As CEO Jeff Booth noted of his own experience with what he calls the arrogance-humility cycle, “It takes overconfidence to stay the course through adversity but a humble mind to evolve and iterate. How, exactly, do you know when it’s the right time for each? The moment where success is knocking down your door and everyone starts telling you that you’re right—that’s the time to get humble, fast.”
Good leaders can’t be intractable founders; if you want to succeed, accept that you don’t have all of the answers and open yourself to learning.
Hire the Best People You Can and Listen to Them
I like to say that it’s easy to lead when the people around you are smart and talented — but you need to be in a position to listen. It can be tempting for founders to micromanage or hover over every business decision or staff action like a parent behind a toddler, worried that a single wrong decision will topple the company. Founders need to hire the best people they can and learn to listen to them. Once they do, they will gain the confidence they need to step back and trust in their team.
Part of this does come back to humility; I knew that I couldn’t bring Ashcroft Capital’s portfolio to stand on sturdy legs by myself, so I brought in the best people I could find in the industry to help me create a thriving company. For example, our director of acquisitions, Scott Lebenhart, came from eleven years of experience working at one of the largest private equity firms in New York City; our asset manager, Alex Raggio, ran a $750 million portfolio before he came to work for us; and every one of our analysts is a top-notch performer. Success in business is a group endeavor. Hire people for their skills, industry knowledge, and ability to work effectively within a team, and then trust that they will surpass your expectations.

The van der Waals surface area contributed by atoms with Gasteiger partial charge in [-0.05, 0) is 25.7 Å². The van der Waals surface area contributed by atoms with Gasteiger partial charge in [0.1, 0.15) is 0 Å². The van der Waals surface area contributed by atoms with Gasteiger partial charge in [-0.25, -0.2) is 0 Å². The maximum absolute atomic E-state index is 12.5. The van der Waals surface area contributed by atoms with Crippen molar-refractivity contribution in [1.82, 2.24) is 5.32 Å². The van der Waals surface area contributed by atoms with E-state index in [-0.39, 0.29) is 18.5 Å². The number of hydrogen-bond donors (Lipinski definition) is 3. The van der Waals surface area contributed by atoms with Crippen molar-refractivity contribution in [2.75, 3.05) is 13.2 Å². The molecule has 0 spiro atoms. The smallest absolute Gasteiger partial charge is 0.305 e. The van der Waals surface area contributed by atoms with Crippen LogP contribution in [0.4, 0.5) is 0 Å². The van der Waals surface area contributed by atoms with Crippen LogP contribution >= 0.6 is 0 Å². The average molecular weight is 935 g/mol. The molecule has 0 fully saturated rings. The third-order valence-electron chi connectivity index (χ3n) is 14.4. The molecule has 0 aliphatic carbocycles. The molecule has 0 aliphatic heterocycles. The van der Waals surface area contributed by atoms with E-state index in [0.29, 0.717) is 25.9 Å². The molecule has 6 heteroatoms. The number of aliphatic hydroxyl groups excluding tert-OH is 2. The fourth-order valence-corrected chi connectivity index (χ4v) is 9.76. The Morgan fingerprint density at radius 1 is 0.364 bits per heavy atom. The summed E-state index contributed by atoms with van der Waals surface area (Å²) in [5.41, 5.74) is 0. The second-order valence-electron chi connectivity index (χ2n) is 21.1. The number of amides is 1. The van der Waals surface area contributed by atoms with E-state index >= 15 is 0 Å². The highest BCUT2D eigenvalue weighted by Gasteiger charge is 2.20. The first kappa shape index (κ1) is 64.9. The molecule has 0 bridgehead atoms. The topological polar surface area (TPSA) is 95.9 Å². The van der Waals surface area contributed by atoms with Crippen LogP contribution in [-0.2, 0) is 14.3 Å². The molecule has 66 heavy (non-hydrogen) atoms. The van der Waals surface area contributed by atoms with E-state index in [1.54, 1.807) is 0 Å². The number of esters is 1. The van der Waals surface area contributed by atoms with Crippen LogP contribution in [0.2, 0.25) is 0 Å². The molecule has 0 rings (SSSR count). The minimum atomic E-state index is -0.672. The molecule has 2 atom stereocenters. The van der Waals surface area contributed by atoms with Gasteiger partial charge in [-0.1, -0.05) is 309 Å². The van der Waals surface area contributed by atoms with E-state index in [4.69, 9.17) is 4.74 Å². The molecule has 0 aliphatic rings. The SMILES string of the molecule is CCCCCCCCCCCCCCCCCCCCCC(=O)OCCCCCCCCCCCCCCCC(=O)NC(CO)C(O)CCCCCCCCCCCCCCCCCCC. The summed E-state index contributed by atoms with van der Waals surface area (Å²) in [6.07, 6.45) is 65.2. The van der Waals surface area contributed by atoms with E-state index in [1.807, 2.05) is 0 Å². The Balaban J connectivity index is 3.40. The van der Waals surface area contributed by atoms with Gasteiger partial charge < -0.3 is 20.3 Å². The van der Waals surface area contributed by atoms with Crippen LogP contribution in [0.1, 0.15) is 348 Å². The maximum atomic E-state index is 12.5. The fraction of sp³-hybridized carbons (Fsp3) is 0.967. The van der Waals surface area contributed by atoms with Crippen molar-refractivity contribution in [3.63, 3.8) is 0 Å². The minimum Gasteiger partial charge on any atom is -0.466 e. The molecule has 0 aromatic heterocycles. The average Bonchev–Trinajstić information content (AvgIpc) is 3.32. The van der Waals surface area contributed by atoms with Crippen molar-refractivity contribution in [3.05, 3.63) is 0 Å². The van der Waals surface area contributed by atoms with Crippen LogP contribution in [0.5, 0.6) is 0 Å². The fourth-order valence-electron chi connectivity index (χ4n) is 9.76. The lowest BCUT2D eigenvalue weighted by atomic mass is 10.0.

Entrepreneurship isn’t for everyone. Building a business takes more time, effort, and resources than most would ever guess — and running one after the building is done demands even more from a founder. But if you have the drive to build and lead a venture, my advice for entrepreneur-founders who want to become entrepreneur-leaders is this: know what your organization needs, then be humble, open-minded, and dedicated enough to provide it.